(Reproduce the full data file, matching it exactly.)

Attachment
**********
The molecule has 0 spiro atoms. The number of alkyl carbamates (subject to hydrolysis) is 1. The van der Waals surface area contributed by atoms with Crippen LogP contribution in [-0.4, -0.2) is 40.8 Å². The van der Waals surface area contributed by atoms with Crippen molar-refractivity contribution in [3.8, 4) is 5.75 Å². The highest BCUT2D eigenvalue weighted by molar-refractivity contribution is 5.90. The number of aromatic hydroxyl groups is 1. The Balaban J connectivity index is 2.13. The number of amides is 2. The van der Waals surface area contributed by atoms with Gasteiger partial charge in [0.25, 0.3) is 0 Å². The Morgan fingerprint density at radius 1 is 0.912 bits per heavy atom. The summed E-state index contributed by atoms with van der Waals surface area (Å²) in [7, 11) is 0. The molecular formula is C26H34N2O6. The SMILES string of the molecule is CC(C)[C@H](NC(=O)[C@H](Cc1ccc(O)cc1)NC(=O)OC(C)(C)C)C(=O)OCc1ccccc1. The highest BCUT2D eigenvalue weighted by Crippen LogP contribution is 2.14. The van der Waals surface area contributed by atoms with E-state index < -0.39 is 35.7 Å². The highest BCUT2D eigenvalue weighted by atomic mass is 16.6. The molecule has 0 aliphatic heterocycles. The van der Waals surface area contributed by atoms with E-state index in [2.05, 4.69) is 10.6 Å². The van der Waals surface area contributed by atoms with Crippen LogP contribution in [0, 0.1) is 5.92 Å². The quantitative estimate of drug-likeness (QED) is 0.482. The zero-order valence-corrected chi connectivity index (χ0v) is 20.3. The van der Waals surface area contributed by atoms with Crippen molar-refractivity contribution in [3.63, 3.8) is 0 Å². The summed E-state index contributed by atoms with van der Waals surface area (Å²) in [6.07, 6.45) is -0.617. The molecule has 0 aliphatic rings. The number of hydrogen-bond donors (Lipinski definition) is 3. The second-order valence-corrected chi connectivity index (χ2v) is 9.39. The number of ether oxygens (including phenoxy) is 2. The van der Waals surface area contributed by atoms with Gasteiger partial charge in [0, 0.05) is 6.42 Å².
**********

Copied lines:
The molecule has 0 spiro atoms. The number of alkyl carbamates (subject to hydrolysis) is 1. The van der Waals surface area contributed by atoms with Crippen LogP contribution in [-0.4, -0.2) is 40.8 Å². The van der Waals surface area contributed by atoms with Crippen molar-refractivity contribution in [3.8, 4) is 5.75 Å². The highest BCUT2D eigenvalue weighted by molar-refractivity contribution is 5.90. The number of aromatic hydroxyl groups is 1. The Balaban J connectivity index is 2.13. The number of amides is 2. The van der Waals surface area contributed by atoms with Gasteiger partial charge in [0.25, 0.3) is 0 Å². The Morgan fingerprint density at radius 1 is 0.912 bits per heavy atom. The summed E-state index contributed by atoms with van der Waals surface area (Å²) in [7, 11) is 0. The molecular formula is C26H34N2O6. The SMILES string of the molecule is CC(C)[C@H](NC(=O)[C@H](Cc1ccc(O)cc1)NC(=O)OC(C)(C)C)C(=O)OCc1ccccc1. The highest BCUT2D eigenvalue weighted by Crippen LogP contribution is 2.14. The van der Waals surface area contributed by atoms with E-state index < -0.39 is 35.7 Å². The highest BCUT2D eigenvalue weighted by atomic mass is 16.6. The molecule has 0 aliphatic heterocycles. The van der Waals surface area contributed by atoms with E-state index in [2.05, 4.69) is 10.6 Å². The van der Waals surface area contributed by atoms with Crippen LogP contribution in [0, 0.1) is 5.92 Å². The quantitative estimate of drug-likeness (QED) is 0.482. The zero-order valence-corrected chi connectivity index (χ0v) is 20.3. The van der Waals surface area contributed by atoms with Crippen molar-refractivity contribution in [3.63, 3.8) is 0 Å². The summed E-state index contributed by atoms with van der Waals surface area (Å²) in [6.07, 6.45) is -0.617. The molecule has 0 aliphatic rings. The number of hydrogen-bond donors (Lipinski definition) is 3. The second-order valence-corrected chi connectivity index (χ2v) is 9.39. The number of ether oxygens (including phenoxy) is 2. The van der Waals surface area contributed by atoms with Gasteiger partial charge in [0, 0.05) is 6.42 Å².